//Hindu group burns pope's effigy in protest against conversion laws comments

Hindu group burns pope's effigy in protest against conversion laws comments

5/22/2006 UCANews (www.ucanews.com)

NEW DELHI, India (UCAN) – A right-wing Hindu group has burned effigies of Pope Benedict XVI in central India, as Hindu leaders nationwide criticized the pontiff for his remarks about Indian laws and religious freedom.

On May 20, members of Dharma Sena (religious army) set fire to the pope's effigy in the district headquarters of Balaghat, Chhindwara, Jabalpur, Mandla, Narasinghpur and Seoni in Madhya Pradesh state, central India. The pro-Hindu Bharatiya Janata Party (BJP, Indian people's party) rules the state.

Similar protests had been planned in Jharkhand, a BJP-ruled state in eastern India, but the plan was abandoned without any reason given. However, some Hindu leaders their criticized the pope for his comments.

On May 18, the pope expressed concern about attempts to legally restrict the right to religious freedom when he welcomed Ambassador Amitava Tripathi, India's new representative to the Holy See. Some television channels and newspapers in India later characterized the pope's speech as a "tirade."

Some Hindu groups reacted sharply to the papal speech as inappropriate criticism of laws restricting religious conversion that exist in five Indian states including Madhya Pradesh. The Jharkhand government also plans to introduce such a law.

Uma Bharati former chief minister of Madhya Pradesh, told media the pope's statement was a direct intervention in the internal affairs of India. According to her, the pope is trying to exert pressure on the Indian government to save Christians accused of conversion charges. She wants the federal government to take the pope's speech seriously.

Dharam Sena leader Sudhir Agrawal, who organized the effigy burning in Jabalpur, 815 kilometers (about 505 miles) southeast of New Delhi, said the pope's words proved that the church engages in conversion in India. He told UCA News the Church lures poor Hindus through social services. This is why some state governments introduced laws to restrict conversion activities, he added.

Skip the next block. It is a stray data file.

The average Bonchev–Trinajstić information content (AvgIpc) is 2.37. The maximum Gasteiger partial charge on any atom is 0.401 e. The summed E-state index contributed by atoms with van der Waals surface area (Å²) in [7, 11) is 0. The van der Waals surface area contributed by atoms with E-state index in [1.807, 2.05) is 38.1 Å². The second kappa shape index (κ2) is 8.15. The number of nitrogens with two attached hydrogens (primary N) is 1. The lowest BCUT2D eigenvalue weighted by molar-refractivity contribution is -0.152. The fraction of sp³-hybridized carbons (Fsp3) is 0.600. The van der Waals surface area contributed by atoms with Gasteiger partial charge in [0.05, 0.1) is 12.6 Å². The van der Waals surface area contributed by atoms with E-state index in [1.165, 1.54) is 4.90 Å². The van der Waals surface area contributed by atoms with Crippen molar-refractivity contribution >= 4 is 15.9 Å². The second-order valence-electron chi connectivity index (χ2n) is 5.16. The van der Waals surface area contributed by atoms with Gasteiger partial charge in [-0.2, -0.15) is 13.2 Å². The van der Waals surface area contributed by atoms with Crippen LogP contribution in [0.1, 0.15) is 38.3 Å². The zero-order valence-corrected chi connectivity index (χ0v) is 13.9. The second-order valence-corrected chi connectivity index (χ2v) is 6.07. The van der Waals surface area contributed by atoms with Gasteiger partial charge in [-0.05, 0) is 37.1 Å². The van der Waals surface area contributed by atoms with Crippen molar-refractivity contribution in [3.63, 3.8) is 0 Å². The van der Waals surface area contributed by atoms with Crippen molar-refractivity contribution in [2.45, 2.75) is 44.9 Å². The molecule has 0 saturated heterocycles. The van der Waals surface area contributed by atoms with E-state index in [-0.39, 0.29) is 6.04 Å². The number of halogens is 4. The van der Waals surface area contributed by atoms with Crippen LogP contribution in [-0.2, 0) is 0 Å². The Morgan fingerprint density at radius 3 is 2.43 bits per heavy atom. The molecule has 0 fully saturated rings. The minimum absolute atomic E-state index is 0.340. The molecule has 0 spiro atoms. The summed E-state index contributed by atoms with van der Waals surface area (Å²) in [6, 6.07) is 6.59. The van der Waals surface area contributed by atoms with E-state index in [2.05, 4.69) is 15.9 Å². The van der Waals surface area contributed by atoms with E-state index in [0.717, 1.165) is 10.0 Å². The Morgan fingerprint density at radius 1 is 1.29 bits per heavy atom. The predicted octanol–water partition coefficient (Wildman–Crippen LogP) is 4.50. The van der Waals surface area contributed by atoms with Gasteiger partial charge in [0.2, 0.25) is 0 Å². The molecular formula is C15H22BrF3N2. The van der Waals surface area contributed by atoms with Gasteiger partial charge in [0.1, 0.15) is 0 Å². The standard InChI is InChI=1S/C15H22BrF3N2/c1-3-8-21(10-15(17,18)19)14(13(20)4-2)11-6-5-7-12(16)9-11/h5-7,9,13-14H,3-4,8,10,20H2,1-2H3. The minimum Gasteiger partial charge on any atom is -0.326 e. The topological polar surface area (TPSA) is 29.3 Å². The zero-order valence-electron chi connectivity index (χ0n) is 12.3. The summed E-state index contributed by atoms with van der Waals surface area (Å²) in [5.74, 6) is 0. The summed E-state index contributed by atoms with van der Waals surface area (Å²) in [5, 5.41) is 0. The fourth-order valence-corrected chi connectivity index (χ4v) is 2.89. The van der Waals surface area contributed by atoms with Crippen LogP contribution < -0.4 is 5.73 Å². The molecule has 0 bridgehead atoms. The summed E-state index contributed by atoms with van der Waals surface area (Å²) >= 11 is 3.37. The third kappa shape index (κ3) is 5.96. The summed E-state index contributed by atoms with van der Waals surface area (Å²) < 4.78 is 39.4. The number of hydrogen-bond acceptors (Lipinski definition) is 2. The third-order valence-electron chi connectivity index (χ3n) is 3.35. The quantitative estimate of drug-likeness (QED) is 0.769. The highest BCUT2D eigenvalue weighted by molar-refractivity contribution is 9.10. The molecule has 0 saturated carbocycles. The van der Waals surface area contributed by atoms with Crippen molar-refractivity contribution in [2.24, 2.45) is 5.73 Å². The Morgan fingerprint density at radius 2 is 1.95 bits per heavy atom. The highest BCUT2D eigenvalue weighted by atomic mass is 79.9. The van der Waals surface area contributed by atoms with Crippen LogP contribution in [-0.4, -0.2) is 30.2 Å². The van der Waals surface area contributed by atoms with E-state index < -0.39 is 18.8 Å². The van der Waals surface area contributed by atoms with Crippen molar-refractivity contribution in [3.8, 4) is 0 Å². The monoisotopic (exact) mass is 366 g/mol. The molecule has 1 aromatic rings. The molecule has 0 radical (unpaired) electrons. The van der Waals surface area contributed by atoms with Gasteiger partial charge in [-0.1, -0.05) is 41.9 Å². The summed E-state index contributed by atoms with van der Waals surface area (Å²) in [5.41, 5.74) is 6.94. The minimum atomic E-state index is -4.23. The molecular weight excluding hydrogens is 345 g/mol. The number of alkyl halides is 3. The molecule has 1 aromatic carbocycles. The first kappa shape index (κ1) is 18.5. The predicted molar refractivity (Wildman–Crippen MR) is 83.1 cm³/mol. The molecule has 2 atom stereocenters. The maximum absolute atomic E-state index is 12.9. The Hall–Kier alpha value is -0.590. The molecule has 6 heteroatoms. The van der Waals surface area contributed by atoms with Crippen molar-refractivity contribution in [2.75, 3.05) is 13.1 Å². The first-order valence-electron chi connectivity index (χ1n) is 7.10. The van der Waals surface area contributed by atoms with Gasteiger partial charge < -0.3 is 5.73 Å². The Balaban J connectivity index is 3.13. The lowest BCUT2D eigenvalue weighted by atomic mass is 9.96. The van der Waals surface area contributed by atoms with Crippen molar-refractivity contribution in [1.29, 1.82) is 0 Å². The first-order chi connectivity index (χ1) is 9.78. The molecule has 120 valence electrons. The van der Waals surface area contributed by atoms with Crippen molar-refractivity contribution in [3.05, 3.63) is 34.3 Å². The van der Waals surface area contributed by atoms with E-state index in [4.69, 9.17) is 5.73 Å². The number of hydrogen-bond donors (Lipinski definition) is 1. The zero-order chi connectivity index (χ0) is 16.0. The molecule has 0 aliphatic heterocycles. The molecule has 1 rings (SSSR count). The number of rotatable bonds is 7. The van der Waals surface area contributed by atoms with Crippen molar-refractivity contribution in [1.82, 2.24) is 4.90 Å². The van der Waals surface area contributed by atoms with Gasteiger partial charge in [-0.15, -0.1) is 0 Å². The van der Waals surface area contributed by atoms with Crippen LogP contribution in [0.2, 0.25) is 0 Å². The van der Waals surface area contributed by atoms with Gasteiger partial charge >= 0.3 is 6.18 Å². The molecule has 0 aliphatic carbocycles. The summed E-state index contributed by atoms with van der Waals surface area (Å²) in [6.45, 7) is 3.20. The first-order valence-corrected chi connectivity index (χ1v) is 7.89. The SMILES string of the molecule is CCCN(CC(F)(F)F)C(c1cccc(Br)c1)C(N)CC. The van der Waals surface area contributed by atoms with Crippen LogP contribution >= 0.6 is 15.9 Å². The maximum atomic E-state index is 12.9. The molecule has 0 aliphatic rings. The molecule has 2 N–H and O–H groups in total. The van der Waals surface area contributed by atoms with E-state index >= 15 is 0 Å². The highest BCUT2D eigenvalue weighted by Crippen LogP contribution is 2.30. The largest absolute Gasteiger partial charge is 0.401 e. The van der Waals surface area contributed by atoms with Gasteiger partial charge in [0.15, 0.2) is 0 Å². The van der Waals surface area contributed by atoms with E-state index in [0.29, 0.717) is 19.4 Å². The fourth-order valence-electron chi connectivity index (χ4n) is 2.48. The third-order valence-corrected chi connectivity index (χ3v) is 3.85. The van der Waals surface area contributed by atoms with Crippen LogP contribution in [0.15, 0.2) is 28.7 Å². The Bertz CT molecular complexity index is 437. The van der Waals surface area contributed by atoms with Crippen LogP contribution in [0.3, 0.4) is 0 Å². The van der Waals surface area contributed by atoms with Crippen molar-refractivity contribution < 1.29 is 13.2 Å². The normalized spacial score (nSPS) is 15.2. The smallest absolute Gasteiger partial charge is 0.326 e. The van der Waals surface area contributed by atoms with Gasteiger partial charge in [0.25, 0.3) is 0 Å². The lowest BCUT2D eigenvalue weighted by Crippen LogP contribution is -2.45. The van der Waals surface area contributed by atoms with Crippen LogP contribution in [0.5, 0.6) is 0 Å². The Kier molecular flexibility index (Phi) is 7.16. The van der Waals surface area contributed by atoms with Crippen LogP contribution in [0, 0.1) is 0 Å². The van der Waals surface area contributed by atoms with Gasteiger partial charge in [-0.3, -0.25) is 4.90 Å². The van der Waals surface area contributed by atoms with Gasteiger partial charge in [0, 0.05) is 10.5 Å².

Church leaders in India have defended the pope's comments.

Cardinal Telesphore Toppo of Ranchi told UCA News May 22 the pope did not intend to interfere in India's internal matters. Cardinal Toppo, president of the Catholic Bishops' Conference of India, is based in the Jharkhand capital of Ranchi, some 760 kilometers (about 470 miles) east of Jabalpur.

The cardinal charged that the Hindu groups protested without reading the pope's speech. "There is nothing wrong in it. I have the original text of his speech," he said.

The Indian church leader quoted the sentence at the center of the controversy: "The disturbing signs of religious intolerance which have troubled some regions of the nation, including the reprehensible attempt to legislate clearly discriminatory restrictions on the fundamental right of religious freedom, must be firmly rejected as not only unconstitutional, but also as contrary to the highest ideals of India's founding fathers, who believed in a nation of peaceful coexistence and mutual tolerance between different religions and ethnic groups."

According to Cardinal Toppo, the pope "wishes good for India" and wants to have a good relationship with India, "and nothing else."

The pope's speech also "contained praise" for India and its democratic system, the cardinal continued, but the Hindu groups "could not see anything positive in the speech and interpreted it negatively."

Meanwhile, Jesuit Archbishop Pascal Topno of Bhopal urged Christians to remain calm at the Hindu group's protests. "I am not surprised at (the Hindu groups') behavior," Archbishop Topno told UCA News.

Bhopal, some 310 kilometers (about 190 miles) west of Jabalpur, is the capital of Madhya Pradesh. Archbishop Topno heads the regional bishops' group for the state.

Describing the Hindu protests as "a display of hatred," Archbishop Topno has asked people to exercise restraint and ignore the protests. The church "does not believe in tit-for-tat behavior," he said.

Archbishop Topno asserted that the protests would not affect the church's work in the country. "We will continue to work in the area in accordance with the constitutional right we are given," he added.

Regarding the effigy burning, Bishop Gerald Almeida of Jabalpur told UCA News that Christians can "only pray for the good conscience of those who are indulging in such activities."

Enos Ekka, the lone Christian minister in Jharkhand, condemned the BJP leaders' negative stand. "(The pope) is the head of the church and he has the duty to think for Christians in the world. I don't find anything wrong in his speech," he told UCA News May 22.

Narotam Das, a Hindu priest in Ranchi, agreed that the "pope has done nothing wrong." According to him, the pope only expressed his concern for Catholics since he is their religious leader. "As a Hindu priest, I would express my concern if Hindus face discrimination in some countries," he told UCA News the same day.

On the contrary, a Hindu ascetic in Madhya Pradesh, Acharya Indrabhan, described the pope's statement as "a real threat to national integrity." He said the pope's speech infringed upon India's internal matters.

In the view of BJP spokesperson Prakash Javadekar, the pope's remarks were not relevant to India, which he said India has more freedom than many countries. "The state laws are not against conversion by conviction. But if people convert en masse, motives have to be there," he was quoted as saying by The Indian Express, a daily based in New Delhi.

http://www.catholic.org/international/international_story.php?id=19915